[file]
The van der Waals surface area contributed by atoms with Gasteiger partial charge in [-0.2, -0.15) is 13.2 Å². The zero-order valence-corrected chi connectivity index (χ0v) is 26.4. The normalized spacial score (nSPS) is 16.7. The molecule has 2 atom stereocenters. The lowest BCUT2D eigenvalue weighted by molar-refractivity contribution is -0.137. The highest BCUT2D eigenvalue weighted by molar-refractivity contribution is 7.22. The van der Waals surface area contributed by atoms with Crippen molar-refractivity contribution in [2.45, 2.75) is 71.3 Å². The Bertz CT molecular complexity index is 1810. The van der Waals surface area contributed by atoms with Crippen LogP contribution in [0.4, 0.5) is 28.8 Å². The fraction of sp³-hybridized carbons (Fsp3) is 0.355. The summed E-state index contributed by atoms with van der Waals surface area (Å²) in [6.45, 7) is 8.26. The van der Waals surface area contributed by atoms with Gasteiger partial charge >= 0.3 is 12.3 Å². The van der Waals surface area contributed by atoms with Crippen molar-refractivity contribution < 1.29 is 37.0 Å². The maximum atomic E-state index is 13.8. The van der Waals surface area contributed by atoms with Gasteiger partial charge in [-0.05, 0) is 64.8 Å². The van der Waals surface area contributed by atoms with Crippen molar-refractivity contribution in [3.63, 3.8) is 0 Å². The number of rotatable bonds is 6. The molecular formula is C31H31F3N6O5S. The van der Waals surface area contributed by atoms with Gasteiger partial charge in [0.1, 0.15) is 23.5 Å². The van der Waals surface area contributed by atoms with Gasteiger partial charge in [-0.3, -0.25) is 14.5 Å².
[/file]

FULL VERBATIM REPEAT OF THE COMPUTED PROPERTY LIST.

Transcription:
The van der Waals surface area contributed by atoms with Gasteiger partial charge in [-0.2, -0.15) is 13.2 Å². The zero-order valence-corrected chi connectivity index (χ0v) is 26.4. The normalized spacial score (nSPS) is 16.7. The molecule has 2 atom stereocenters. The lowest BCUT2D eigenvalue weighted by molar-refractivity contribution is -0.137. The highest BCUT2D eigenvalue weighted by molar-refractivity contribution is 7.22. The van der Waals surface area contributed by atoms with Crippen molar-refractivity contribution in [2.45, 2.75) is 71.3 Å². The Bertz CT molecular complexity index is 1810. The van der Waals surface area contributed by atoms with Crippen LogP contribution in [0.4, 0.5) is 28.8 Å². The fraction of sp³-hybridized carbons (Fsp3) is 0.355. The summed E-state index contributed by atoms with van der Waals surface area (Å²) in [6.45, 7) is 8.26. The van der Waals surface area contributed by atoms with Gasteiger partial charge >= 0.3 is 12.3 Å². The van der Waals surface area contributed by atoms with Crippen molar-refractivity contribution < 1.29 is 37.0 Å². The maximum atomic E-state index is 13.8. The van der Waals surface area contributed by atoms with Gasteiger partial charge in [-0.05, 0) is 64.8 Å². The van der Waals surface area contributed by atoms with Crippen molar-refractivity contribution in [3.63, 3.8) is 0 Å². The number of rotatable bonds is 6. The molecular formula is C31H31F3N6O5S. The van der Waals surface area contributed by atoms with Gasteiger partial charge in [0.1, 0.15) is 23.5 Å². The van der Waals surface area contributed by atoms with Gasteiger partial charge in [-0.3, -0.25) is 14.5 Å².